Rudolf Diesel once said “The use of vegetable oils for engine fuels may seem insignificant today. But such oils may become in the course of time as important as the petroleum and coal tar products of the present time.”
Born in Paris in 1858 Rudolf Christian Karl Diesel was a social thinker ahead of his time in some respects. His most famous invention was born out of a desire to help artisans to be able to afford to compete with big industry. He also hoped it would help farmers as they could produce their own fuel.
To start at the beginning Rudolf’s father was a leather craftsman which probably explains why Rudolf would want to help other artisans in his later life. Rudolf was keen to learn and a good linguist probably thanks to his mother who was a governess and language tutor. His parents were Germans who had moved to Paris in the pursuit of a better way of life, unfortunately the family experienced a lot of hardships. Both of his parents encouraged him to keep learning and after seeing his fascination with machinery his father would take him to local factories. Rudolf loved the machines, but his social conscience was also awakened when he saw the working conditions, this stayed with him for life.
When he was 12 his parents sent him to live with a cousin in Augsburg as they could no longer afford to keep him. This ended up being a lucky break for Rudolf as his cousin also encouraged his studies and kept him while he attended school earning a scholarship, at 18, to Munich Polytechnic. It was at the polytechnic that he found the commercial side to inventions. In an effort to make the geometry class more interesting Rudolf made a series of plastic models to show different mathematical surfaces these were copied and sold to schools around Germany. The income was handy as during this time Rudolf was sending whatever money he could to his parents who were still in Paris.
After graduating from Munich Polytechnic Rudolf became a refrigeration engineer working for a factory in Switzerland, during his time there he invented a process for producing crystal clear ice. The company he was working for were not interested in the process so he left, taking it with him and ended up back in Paris working for a German firm selling his ice-machine. It was around this time that he met a young German woman called Martha Flasche who was employed as a governess. They had a lot of common interests and were married in 1883; they went on to have three children.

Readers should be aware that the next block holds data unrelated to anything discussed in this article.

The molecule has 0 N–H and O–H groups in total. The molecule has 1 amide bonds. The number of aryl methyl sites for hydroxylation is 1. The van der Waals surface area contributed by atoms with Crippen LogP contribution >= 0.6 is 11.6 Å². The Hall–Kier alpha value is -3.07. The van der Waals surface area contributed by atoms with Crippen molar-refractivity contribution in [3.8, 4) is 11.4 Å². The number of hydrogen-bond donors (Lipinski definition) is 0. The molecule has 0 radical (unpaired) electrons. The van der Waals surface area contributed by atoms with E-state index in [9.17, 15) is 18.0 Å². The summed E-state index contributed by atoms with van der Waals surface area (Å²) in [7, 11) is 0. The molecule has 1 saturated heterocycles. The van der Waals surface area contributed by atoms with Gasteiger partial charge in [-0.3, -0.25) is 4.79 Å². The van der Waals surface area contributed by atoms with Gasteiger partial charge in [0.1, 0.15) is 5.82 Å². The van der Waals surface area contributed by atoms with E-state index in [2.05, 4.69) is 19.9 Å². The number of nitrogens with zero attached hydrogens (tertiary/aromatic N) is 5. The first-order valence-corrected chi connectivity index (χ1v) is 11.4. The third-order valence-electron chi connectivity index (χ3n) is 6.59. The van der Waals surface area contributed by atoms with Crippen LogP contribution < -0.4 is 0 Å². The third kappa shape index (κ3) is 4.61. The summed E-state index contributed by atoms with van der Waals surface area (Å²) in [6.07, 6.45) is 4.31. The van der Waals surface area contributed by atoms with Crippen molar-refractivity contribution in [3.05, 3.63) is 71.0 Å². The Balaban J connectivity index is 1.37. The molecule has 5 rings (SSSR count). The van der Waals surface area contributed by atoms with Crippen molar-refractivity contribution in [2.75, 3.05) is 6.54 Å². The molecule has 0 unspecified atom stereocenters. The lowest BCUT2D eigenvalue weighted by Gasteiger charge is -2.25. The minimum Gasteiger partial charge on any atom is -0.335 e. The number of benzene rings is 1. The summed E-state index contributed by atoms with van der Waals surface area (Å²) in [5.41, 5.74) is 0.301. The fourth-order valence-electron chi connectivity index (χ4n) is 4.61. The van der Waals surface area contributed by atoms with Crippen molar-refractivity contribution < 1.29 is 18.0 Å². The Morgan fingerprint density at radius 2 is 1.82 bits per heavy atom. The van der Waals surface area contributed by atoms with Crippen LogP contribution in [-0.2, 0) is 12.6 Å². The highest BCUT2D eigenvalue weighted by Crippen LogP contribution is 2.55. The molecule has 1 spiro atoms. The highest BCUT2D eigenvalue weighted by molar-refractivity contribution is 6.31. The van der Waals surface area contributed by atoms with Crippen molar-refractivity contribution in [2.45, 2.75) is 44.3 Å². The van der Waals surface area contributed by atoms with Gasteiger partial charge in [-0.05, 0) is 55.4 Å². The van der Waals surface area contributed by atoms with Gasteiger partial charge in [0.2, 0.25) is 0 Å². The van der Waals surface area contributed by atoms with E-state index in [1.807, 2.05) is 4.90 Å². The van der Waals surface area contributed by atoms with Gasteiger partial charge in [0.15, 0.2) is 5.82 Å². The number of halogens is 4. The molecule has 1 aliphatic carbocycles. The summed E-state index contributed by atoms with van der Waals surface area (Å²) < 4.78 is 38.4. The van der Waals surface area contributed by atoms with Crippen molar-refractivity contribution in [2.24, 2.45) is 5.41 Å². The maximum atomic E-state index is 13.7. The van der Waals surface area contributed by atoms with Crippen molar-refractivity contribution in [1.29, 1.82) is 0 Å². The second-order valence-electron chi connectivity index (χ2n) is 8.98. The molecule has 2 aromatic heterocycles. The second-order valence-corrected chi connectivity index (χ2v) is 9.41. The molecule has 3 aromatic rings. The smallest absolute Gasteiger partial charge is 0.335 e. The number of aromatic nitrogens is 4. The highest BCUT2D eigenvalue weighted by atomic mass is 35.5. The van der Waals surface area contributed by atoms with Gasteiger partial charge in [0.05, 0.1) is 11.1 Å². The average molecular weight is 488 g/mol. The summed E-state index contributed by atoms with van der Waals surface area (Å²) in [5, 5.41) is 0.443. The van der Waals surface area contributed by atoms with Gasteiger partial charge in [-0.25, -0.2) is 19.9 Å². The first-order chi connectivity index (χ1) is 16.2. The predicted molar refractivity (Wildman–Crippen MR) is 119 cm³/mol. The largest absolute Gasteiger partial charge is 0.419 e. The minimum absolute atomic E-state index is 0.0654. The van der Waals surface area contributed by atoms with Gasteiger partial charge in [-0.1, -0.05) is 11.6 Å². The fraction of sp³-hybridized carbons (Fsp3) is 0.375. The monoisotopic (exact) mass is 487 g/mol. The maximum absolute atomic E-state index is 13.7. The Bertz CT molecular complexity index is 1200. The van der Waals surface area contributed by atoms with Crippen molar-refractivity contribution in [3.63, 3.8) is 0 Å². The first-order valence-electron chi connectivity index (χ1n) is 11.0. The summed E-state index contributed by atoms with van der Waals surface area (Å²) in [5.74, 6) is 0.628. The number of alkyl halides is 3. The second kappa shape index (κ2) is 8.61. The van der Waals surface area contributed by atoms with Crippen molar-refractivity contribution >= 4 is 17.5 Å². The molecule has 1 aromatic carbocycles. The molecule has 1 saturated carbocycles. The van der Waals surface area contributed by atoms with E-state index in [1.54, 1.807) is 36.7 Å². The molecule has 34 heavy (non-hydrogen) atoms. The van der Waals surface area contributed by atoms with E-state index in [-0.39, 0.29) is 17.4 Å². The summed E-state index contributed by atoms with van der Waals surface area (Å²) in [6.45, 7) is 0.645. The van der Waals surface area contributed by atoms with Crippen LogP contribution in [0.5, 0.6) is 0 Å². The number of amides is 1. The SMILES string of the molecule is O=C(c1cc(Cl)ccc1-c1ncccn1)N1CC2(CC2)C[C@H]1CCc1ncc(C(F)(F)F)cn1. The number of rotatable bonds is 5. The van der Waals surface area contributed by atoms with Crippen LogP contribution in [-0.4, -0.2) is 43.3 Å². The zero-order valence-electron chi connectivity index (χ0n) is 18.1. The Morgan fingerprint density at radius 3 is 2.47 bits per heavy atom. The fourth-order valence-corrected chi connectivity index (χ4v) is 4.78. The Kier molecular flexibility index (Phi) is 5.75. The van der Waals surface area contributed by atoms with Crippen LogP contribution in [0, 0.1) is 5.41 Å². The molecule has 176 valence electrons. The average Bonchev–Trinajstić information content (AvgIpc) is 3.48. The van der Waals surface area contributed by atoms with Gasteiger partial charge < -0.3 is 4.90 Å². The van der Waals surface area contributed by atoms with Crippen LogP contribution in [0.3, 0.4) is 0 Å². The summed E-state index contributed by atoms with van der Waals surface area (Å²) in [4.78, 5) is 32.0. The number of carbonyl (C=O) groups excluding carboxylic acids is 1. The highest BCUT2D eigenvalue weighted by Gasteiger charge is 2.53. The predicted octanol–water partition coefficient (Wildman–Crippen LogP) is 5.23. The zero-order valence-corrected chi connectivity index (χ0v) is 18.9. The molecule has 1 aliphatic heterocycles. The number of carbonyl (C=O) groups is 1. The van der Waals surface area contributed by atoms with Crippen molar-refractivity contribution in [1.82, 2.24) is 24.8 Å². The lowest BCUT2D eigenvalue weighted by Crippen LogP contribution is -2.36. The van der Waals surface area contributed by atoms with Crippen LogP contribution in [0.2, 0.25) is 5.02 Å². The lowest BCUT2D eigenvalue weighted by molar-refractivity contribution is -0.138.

In 1893 he published his now renowned paper Theory and Design of a Rational Thermal Engine to replace the Steam Engine and Combustion Engines Known Today.’ In 1894 he filed for a patent for his engine and then was almost killed when his prototype exploded. The engine did, however, prove that fuel could be ignited without a spark. He spent the time he was hospitalized studying the internal combustion engines of Nikolaus Otto and the writings of Sadi Carnot to come up with improvements for his model. He managed to operate his first successful engine in 1896 and was granted a patent for an internal combustion engine AKA the diesel engine in 1898. This first successful engine was run on peanut oil in line with his hopes that farmers could produce their own fuel.
His dream of this engine enabling the small craftsman and artisans to withstand the power of big business remained unfulfilled as big business instead snapped up his idea. Rudolf Diesel was a millionaire several times over. Unfortunately, although he was an amazing engineer and inventor Rudolf was absolutely useless with controlling money and by the time of his tragic death in 1913 he was broke.
In 1908 Rudolf worked with a Swiss firm called Saurer to create a faster running engine, but the automobile industry was slow to adopt the technology. As Rudolf said The automobile engine will come, and then I will consider my life’s work complete,’ unfortunately the first diesel engine used in a truck was in 1924 and Rudolf died in 1913.
Rudolf’s death was a shock to everyone and conspiracy theorists went berserk when his body was found floating in the North Sea. He boarded the ferry Dresden to travel to London where he was due to be the guest of honour at the opening of a new diesel factory. At 10pm after dinner on September 29th, 1913 he retired to his cabin and wasn’t seen alive again. The general consensus is that he committed suicide as he was in debt, but there are also theories that the Germans killed him to keep him from selling his engines to the British & US armed forces. Whatever really happened we’ll never know, but maybe one day we’ll see vehicles using biodiesel as opposed to diesel in his honour.